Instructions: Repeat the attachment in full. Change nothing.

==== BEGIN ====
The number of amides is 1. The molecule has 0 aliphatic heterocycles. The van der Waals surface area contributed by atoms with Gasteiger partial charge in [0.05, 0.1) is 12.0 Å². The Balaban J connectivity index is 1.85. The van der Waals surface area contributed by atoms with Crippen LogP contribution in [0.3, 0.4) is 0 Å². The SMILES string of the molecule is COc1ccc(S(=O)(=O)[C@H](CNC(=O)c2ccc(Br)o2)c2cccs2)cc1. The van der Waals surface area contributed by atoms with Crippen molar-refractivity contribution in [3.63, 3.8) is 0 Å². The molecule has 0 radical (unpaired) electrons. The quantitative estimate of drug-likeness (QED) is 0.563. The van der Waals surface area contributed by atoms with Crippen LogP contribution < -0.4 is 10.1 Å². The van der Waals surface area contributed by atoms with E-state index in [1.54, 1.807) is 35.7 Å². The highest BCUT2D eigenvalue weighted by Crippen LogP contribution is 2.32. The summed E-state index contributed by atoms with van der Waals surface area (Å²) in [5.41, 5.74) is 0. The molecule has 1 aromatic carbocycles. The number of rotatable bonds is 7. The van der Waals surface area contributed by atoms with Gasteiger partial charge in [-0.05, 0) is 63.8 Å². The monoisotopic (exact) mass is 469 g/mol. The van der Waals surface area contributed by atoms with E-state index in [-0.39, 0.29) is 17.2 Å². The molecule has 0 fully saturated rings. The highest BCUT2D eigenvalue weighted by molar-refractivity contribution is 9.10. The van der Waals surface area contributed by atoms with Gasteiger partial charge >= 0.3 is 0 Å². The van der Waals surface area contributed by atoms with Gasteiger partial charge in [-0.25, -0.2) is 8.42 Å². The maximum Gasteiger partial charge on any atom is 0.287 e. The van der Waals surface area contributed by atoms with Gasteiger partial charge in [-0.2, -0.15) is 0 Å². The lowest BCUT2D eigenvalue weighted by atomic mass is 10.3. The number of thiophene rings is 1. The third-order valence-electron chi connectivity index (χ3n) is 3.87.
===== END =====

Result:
The number of amides is 1. The molecule has 0 aliphatic heterocycles. The van der Waals surface area contributed by atoms with Gasteiger partial charge in [0.05, 0.1) is 12.0 Å². The Balaban J connectivity index is 1.85. The van der Waals surface area contributed by atoms with Crippen LogP contribution in [0.3, 0.4) is 0 Å². The SMILES string of the molecule is COc1ccc(S(=O)(=O)[C@H](CNC(=O)c2ccc(Br)o2)c2cccs2)cc1. The van der Waals surface area contributed by atoms with Crippen molar-refractivity contribution in [3.63, 3.8) is 0 Å². The molecule has 0 radical (unpaired) electrons. The quantitative estimate of drug-likeness (QED) is 0.563. The van der Waals surface area contributed by atoms with Crippen LogP contribution < -0.4 is 10.1 Å². The van der Waals surface area contributed by atoms with E-state index in [1.54, 1.807) is 35.7 Å². The highest BCUT2D eigenvalue weighted by Crippen LogP contribution is 2.32. The summed E-state index contributed by atoms with van der Waals surface area (Å²) in [5.41, 5.74) is 0. The molecule has 1 aromatic carbocycles. The number of rotatable bonds is 7. The van der Waals surface area contributed by atoms with Gasteiger partial charge in [-0.05, 0) is 63.8 Å². The monoisotopic (exact) mass is 469 g/mol. The van der Waals surface area contributed by atoms with E-state index in [-0.39, 0.29) is 17.2 Å². The molecule has 0 fully saturated rings. The highest BCUT2D eigenvalue weighted by molar-refractivity contribution is 9.10. The van der Waals surface area contributed by atoms with Gasteiger partial charge >= 0.3 is 0 Å². The van der Waals surface area contributed by atoms with Gasteiger partial charge in [-0.25, -0.2) is 8.42 Å². The maximum Gasteiger partial charge on any atom is 0.287 e. The van der Waals surface area contributed by atoms with Gasteiger partial charge in [-0.2, -0.15) is 0 Å². The lowest BCUT2D eigenvalue weighted by atomic mass is 10.3. The number of thiophene rings is 1. The third-order valence-electron chi connectivity index (χ3n) is 3.87.